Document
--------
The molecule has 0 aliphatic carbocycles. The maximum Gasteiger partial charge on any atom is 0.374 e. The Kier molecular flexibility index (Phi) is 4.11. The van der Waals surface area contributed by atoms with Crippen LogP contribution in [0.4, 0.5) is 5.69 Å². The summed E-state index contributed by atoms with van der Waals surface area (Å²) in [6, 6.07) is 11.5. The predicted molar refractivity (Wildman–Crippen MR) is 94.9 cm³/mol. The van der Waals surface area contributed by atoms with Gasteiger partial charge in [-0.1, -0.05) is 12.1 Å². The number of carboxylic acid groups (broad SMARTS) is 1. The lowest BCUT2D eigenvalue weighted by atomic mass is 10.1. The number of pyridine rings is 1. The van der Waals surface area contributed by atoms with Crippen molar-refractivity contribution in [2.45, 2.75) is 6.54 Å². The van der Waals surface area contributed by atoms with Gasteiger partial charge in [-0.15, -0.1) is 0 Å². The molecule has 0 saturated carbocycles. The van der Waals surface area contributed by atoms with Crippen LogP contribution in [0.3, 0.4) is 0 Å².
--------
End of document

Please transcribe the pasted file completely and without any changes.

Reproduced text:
The molecule has 0 aliphatic carbocycles. The maximum Gasteiger partial charge on any atom is 0.374 e. The Kier molecular flexibility index (Phi) is 4.11. The van der Waals surface area contributed by atoms with Crippen LogP contribution in [0.4, 0.5) is 5.69 Å². The summed E-state index contributed by atoms with van der Waals surface area (Å²) in [6, 6.07) is 11.5. The predicted molar refractivity (Wildman–Crippen MR) is 94.9 cm³/mol. The van der Waals surface area contributed by atoms with Gasteiger partial charge in [-0.1, -0.05) is 12.1 Å². The number of carboxylic acid groups (broad SMARTS) is 1. The lowest BCUT2D eigenvalue weighted by atomic mass is 10.1. The number of pyridine rings is 1. The van der Waals surface area contributed by atoms with Crippen molar-refractivity contribution in [2.45, 2.75) is 6.54 Å². The van der Waals surface area contributed by atoms with Gasteiger partial charge in [-0.15, -0.1) is 0 Å². The molecule has 0 saturated carbocycles. The van der Waals surface area contributed by atoms with Crippen LogP contribution in [0.3, 0.4) is 0 Å².